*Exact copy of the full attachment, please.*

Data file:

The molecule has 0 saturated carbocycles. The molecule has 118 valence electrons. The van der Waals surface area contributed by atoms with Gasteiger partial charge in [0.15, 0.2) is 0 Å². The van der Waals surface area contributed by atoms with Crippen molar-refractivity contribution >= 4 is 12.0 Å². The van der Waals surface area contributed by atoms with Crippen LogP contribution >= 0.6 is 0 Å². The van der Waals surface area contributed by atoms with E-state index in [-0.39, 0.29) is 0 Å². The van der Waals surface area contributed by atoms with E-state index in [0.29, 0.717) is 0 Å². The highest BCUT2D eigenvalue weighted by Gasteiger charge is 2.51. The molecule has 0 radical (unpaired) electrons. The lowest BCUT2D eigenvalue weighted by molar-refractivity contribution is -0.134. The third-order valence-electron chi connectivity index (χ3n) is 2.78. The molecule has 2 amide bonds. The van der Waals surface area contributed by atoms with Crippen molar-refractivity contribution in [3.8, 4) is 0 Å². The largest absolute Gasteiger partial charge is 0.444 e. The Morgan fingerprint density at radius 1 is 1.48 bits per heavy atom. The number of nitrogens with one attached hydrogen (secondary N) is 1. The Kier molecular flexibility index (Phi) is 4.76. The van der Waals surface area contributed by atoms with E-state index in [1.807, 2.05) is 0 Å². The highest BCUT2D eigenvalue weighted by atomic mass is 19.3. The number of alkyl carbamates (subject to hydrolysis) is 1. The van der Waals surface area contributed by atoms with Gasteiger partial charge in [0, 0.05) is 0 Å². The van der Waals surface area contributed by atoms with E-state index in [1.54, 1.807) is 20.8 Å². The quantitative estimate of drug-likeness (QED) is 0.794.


The molecule has 0 saturated carbocycles. The molecule has 118 valence electrons. The van der Waals surface area contributed by atoms with Gasteiger partial charge in [0.15, 0.2) is 0 Å². The van der Waals surface area contributed by atoms with Crippen molar-refractivity contribution >= 4 is 12.0 Å². The van der Waals surface area contributed by atoms with Crippen LogP contribution >= 0.6 is 0 Å². The van der Waals surface area contributed by atoms with E-state index in [-0.39, 0.29) is 0 Å². The van der Waals surface area contributed by atoms with E-state index in [0.29, 0.717) is 0 Å². The highest BCUT2D eigenvalue weighted by Gasteiger charge is 2.51. The molecule has 0 radical (unpaired) electrons. The lowest BCUT2D eigenvalue weighted by molar-refractivity contribution is -0.134. The third-order valence-electron chi connectivity index (χ3n) is 2.78. The molecule has 2 amide bonds. The van der Waals surface area contributed by atoms with Crippen molar-refractivity contribution in [3.8, 4) is 0 Å². The largest absolute Gasteiger partial charge is 0.444 e. The Morgan fingerprint density at radius 1 is 1.48 bits per heavy atom. The number of nitrogens with one attached hydrogen (secondary N) is 1. The Kier molecular flexibility index (Phi) is 4.76. The van der Waals surface area contributed by atoms with E-state index in [1.807, 2.05) is 0 Å². The highest BCUT2D eigenvalue weighted by atomic mass is 19.3. The number of alkyl carbamates (subject to hydrolysis) is 1. The van der Waals surface area contributed by atoms with Gasteiger partial charge in [0, 0.05) is 0 Å². The van der Waals surface area contributed by atoms with E-state index in [1.54, 1.807) is 20.8 Å². The quantitative estimate of drug-likeness (QED) is 0.794.